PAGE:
AI Is Replacing Recruiters. Here’s How PhD Job Seekers Should Adapt
“I had a recruiter reach out to me, Isaiah, and after I gave them my resume and answered their questions, they never got back to me. What should I do?”
I hear this a lot.
I also hear, “Isaiah, I was on the phone with a recruiter and as soon as they heard that I needed a visa, they hung up” …”or as soon as they heard I had no industry experience, they hung up.”
Man, I personally hate this. What a waste of time. The recruitment industry is broken.
The good news is its being devoured by Artificial Intelligence, or AI.
I’ll give you an example…
I talked to a PhD who had a long phone call with a recruiter and immediately after the call received a message in their LinkedIn inbox that said “Review recording of your call with our AI Recruiter.”
This PhD had an entire phone call – really an introductory interview – with a bot without realizing it.
That game has changed and if you haven’t realized it yet, nearly every recruiter you’re talking to on LinkedIn that cold contacts you is a bot.
LinkedIn and Microsoft, who owns LinkedIn, are pushing this hard.
This is good news, in part, because it will eliminate all the recruiting sharks and headhunters that make job searching miserable and leave behind only the quality hiring managers and talent acquisition specialists that treat us PhD-level job seekers as the highly skilled human beings we are.
PhDs Are Talking To AI Recruiters Without Realizing It
In an era where technology has permeated every facet of our lives, it’s exhilarating to witness AI reinvent the job recruitment industry.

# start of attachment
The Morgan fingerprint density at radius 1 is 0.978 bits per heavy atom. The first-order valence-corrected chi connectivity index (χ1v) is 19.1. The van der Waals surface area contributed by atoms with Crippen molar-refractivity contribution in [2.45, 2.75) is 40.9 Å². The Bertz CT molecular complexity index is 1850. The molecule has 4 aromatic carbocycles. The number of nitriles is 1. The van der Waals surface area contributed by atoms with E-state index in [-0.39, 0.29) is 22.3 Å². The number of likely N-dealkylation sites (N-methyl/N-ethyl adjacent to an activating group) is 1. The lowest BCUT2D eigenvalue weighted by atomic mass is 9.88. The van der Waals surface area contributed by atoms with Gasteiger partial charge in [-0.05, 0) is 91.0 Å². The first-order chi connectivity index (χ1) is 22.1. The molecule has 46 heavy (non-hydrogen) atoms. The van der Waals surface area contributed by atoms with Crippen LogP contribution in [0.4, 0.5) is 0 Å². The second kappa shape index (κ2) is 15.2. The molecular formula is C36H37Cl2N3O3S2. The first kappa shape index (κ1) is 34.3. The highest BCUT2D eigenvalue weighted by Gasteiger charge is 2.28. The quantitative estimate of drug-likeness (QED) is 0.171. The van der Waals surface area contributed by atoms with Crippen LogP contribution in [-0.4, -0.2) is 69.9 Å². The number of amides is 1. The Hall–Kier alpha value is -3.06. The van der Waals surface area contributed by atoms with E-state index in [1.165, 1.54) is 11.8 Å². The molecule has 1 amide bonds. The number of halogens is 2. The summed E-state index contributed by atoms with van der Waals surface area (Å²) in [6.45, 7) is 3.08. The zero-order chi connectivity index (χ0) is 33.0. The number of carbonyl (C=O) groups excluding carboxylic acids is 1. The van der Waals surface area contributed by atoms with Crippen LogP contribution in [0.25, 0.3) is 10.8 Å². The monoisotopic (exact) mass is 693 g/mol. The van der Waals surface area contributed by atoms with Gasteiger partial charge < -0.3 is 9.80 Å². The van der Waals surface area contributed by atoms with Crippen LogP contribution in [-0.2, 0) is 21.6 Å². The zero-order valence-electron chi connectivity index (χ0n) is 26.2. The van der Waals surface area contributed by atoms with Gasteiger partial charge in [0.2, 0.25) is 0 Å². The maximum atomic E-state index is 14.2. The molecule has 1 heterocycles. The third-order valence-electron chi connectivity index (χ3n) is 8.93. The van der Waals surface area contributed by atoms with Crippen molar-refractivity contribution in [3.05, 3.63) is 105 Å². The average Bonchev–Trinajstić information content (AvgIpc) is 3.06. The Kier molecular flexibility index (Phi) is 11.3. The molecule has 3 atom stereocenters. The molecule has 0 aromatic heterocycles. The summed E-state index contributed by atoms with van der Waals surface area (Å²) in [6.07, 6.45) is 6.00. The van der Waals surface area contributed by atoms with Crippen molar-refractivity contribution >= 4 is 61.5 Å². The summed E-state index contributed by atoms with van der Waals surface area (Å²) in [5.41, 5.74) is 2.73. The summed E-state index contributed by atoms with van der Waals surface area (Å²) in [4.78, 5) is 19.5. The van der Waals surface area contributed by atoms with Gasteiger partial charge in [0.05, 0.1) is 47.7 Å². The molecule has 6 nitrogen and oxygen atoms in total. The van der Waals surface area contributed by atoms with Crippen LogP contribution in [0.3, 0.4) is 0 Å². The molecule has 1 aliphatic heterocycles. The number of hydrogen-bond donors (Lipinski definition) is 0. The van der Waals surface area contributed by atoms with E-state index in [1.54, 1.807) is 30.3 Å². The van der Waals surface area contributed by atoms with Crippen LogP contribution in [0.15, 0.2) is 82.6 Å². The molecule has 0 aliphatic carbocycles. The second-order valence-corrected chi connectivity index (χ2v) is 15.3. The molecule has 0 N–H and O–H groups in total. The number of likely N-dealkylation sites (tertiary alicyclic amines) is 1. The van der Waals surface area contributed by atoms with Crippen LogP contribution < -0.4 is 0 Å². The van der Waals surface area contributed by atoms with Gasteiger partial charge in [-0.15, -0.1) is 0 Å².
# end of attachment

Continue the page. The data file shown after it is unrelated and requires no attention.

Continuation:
This is a necessary shake-up in a domain long overdue for innovation. I, for one, am thrilled about this change, especially considering the traditional pitfalls associated with human recruiters.
Still, there’s a lot of confusion on how much time to invest in these AI recruitment tools.
Are they a complete waste of time? Are they a fad that will fizzle out?
A report by Forbes found that AI is here to stay when it comes to recruitment for 2 major reasons.
The first reason is that AI can sift through millions – yes millions – of job candidates that a company receives in a given year.
A recruitment team stated in the article:
“Last year, we got more than 2 million job applications, so it’s helping us identify top talent that we may have missed otherwise.”
The second reason is that AI tools are able to review all past resumes that the employers has hired – as in, they are able to review the internal team for who would be best to promote into a new position.
What does this mean for you as a PhD?
You’ll need to go beyond just uploading resumes online to reaching out to people at the company to build your case for getting hired.
How PhDs Can Take Advantage Of AI-Driven Advances In Efficiency, Objectivity & Fairness
Recruiters, while necessary in the past, have been known to command high salaries, not always justified by their output or the quality of their hiring decisions.
Moreover, their approach sometimes leans towards favoritism, inadvertently depriving many deserving candidates, especially those of us who spent a long time in academia. This scenario has been a breeding ground for frustration among PhD-level job seekers, who often feel undervalued or overlooked.